We can also assume the relationship between the parents and children will suffer. Partly because of the stigma the children will carry into their future, but also the likelihood the children will always blame mom and dad when they, the children, are unsuccessful in life. Every time something goes wrong it is not their fault, it’s their parents’ fault because their parents made them this way!
It is probable these children will pass on these negative attributes when they have children. It is how they have been trained and all they know, so why would they teach their children to be honest, truthful, and of impeccable integrity. These deficiencies will continue to be transferred to future generations.
It perpetuates the “entitlement” mentality prevalent in our society today. Hard work, intelligence, skill, experience, and ability to overcome and endure are not necessary when one has a lot of wealth, fame, and influence. One does not need to earn what one has a “right” to have, and “I have a right to whatever I want just because of my family name, status, and balance sheet!”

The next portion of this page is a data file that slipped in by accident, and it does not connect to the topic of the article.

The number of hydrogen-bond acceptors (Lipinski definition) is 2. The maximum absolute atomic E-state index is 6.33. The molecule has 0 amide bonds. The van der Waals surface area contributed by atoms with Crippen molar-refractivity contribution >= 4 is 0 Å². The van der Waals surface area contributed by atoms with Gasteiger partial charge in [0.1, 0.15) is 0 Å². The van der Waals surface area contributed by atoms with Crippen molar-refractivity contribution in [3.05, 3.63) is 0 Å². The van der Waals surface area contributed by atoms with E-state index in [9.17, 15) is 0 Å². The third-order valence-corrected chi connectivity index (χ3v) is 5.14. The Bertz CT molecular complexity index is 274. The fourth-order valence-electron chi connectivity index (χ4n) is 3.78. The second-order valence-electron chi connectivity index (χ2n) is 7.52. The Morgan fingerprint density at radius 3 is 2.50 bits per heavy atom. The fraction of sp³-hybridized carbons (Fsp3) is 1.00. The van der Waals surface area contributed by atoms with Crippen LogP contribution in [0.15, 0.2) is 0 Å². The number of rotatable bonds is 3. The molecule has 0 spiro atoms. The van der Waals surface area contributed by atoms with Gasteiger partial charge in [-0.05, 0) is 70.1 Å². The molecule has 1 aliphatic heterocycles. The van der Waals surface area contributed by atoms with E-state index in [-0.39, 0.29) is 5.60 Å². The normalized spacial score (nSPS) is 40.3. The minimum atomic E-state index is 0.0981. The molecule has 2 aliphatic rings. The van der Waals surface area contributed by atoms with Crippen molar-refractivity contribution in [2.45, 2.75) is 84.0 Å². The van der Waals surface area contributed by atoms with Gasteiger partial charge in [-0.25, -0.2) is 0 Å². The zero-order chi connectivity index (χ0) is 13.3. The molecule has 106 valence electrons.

Was this really about helping their children or were the parents worried about their own image and status? They could not possibly accept that their children would not qualify for these high-status universities. In my Toxic Gift Giving article I shared Lloyd Reeb’s quote, “Every time you give something to your children, you take something else away. What is your giving depriving your children of?” I wonder how these parents would answer that question now? Is this the legacy they want? It is precisely why 70% of wealth is lost each time it passes to the next generation and gone in three generations!
Kip Kolson is the President of Family Wealth Leadership, a multi-family office and family coaching firm, and author of You Can Have It All; Wealth, Wisdom, and Purpose—Strategies for Creating a Lasting Legacy and Strong Family. You can order your copy at Amazon, the FWL website below, or email firstname.lastname@example.org